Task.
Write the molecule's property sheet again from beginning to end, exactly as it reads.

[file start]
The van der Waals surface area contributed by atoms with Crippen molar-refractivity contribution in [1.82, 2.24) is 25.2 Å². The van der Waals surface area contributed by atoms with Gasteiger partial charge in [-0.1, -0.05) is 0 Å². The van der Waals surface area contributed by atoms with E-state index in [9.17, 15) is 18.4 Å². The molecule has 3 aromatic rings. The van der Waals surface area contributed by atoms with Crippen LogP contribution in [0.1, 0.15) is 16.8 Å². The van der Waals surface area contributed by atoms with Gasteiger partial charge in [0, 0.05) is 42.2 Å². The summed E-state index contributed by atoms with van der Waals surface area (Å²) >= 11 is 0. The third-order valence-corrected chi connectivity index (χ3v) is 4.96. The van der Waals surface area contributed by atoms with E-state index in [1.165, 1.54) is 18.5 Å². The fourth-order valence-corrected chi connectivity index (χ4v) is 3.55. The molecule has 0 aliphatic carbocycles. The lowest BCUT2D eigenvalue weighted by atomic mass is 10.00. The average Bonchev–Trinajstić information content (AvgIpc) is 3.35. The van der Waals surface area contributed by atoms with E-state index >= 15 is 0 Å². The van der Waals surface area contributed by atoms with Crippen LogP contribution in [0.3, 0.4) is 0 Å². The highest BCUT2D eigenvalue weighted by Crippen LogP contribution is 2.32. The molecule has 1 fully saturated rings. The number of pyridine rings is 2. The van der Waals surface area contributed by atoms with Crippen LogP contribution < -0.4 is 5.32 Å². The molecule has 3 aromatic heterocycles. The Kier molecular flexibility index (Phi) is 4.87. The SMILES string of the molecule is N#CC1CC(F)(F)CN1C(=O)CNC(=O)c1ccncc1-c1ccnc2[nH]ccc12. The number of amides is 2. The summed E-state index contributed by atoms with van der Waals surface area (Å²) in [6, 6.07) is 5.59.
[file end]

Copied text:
The van der Waals surface area contributed by atoms with Crippen molar-refractivity contribution in [1.82, 2.24) is 25.2 Å². The van der Waals surface area contributed by atoms with Gasteiger partial charge in [-0.1, -0.05) is 0 Å². The van der Waals surface area contributed by atoms with E-state index in [9.17, 15) is 18.4 Å². The molecule has 3 aromatic rings. The van der Waals surface area contributed by atoms with Crippen LogP contribution in [0.1, 0.15) is 16.8 Å². The van der Waals surface area contributed by atoms with Gasteiger partial charge in [0, 0.05) is 42.2 Å². The summed E-state index contributed by atoms with van der Waals surface area (Å²) >= 11 is 0. The third-order valence-corrected chi connectivity index (χ3v) is 4.96. The van der Waals surface area contributed by atoms with E-state index in [1.165, 1.54) is 18.5 Å². The fourth-order valence-corrected chi connectivity index (χ4v) is 3.55. The molecule has 0 aliphatic carbocycles. The lowest BCUT2D eigenvalue weighted by atomic mass is 10.00. The average Bonchev–Trinajstić information content (AvgIpc) is 3.35. The van der Waals surface area contributed by atoms with E-state index >= 15 is 0 Å². The van der Waals surface area contributed by atoms with Crippen LogP contribution in [0.3, 0.4) is 0 Å². The highest BCUT2D eigenvalue weighted by Crippen LogP contribution is 2.32. The molecule has 1 fully saturated rings. The number of pyridine rings is 2. The van der Waals surface area contributed by atoms with Crippen LogP contribution < -0.4 is 5.32 Å². The molecule has 3 aromatic heterocycles. The Kier molecular flexibility index (Phi) is 4.87. The SMILES string of the molecule is N#CC1CC(F)(F)CN1C(=O)CNC(=O)c1ccncc1-c1ccnc2[nH]ccc12. The number of amides is 2. The summed E-state index contributed by atoms with van der Waals surface area (Å²) in [6, 6.07) is 5.59.